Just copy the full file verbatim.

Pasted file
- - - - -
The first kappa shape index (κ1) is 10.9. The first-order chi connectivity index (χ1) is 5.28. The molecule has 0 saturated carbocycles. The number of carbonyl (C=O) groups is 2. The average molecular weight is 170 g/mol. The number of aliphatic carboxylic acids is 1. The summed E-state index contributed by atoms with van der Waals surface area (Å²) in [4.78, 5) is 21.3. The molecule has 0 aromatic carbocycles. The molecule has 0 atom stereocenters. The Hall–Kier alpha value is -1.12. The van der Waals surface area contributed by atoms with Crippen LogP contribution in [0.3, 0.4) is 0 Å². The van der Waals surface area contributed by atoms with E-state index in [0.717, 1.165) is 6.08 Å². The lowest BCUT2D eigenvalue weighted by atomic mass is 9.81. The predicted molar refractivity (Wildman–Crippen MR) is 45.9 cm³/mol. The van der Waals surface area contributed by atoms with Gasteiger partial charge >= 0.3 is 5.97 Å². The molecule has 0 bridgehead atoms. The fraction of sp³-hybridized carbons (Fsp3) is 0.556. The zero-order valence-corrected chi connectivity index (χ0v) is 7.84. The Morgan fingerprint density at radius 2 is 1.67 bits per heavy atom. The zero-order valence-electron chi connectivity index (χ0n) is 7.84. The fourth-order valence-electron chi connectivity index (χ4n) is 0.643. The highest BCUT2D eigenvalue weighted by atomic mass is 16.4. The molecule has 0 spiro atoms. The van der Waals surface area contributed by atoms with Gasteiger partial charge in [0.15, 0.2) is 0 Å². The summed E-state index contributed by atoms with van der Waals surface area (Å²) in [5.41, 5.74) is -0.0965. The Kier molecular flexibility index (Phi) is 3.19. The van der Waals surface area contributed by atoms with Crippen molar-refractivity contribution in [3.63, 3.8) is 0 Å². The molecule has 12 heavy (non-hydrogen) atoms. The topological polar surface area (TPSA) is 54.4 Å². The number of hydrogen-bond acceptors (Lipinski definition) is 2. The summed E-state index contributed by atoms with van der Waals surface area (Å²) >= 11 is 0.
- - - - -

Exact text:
The first kappa shape index (κ1) is 10.9. The first-order chi connectivity index (χ1) is 5.28. The molecule has 0 saturated carbocycles. The number of carbonyl (C=O) groups is 2. The average molecular weight is 170 g/mol. The number of aliphatic carboxylic acids is 1. The summed E-state index contributed by atoms with van der Waals surface area (Å²) in [4.78, 5) is 21.3. The molecule has 0 aromatic carbocycles. The molecule has 0 atom stereocenters. The Hall–Kier alpha value is -1.12. The van der Waals surface area contributed by atoms with Crippen LogP contribution in [0.3, 0.4) is 0 Å². The van der Waals surface area contributed by atoms with E-state index in [0.717, 1.165) is 6.08 Å². The lowest BCUT2D eigenvalue weighted by atomic mass is 9.81. The predicted molar refractivity (Wildman–Crippen MR) is 45.9 cm³/mol. The van der Waals surface area contributed by atoms with Gasteiger partial charge >= 0.3 is 5.97 Å². The molecule has 0 bridgehead atoms. The fraction of sp³-hybridized carbons (Fsp3) is 0.556. The zero-order valence-corrected chi connectivity index (χ0v) is 7.84. The Morgan fingerprint density at radius 2 is 1.67 bits per heavy atom. The zero-order valence-electron chi connectivity index (χ0n) is 7.84. The fourth-order valence-electron chi connectivity index (χ4n) is 0.643. The highest BCUT2D eigenvalue weighted by atomic mass is 16.4. The molecule has 0 spiro atoms. The van der Waals surface area contributed by atoms with Gasteiger partial charge in [0.15, 0.2) is 0 Å². The summed E-state index contributed by atoms with van der Waals surface area (Å²) in [5.41, 5.74) is -0.0965. The Kier molecular flexibility index (Phi) is 3.19. The van der Waals surface area contributed by atoms with Crippen molar-refractivity contribution in [3.63, 3.8) is 0 Å². The molecule has 12 heavy (non-hydrogen) atoms. The topological polar surface area (TPSA) is 54.4 Å². The number of hydrogen-bond acceptors (Lipinski definition) is 2. The summed E-state index contributed by atoms with van der Waals surface area (Å²) >= 11 is 0.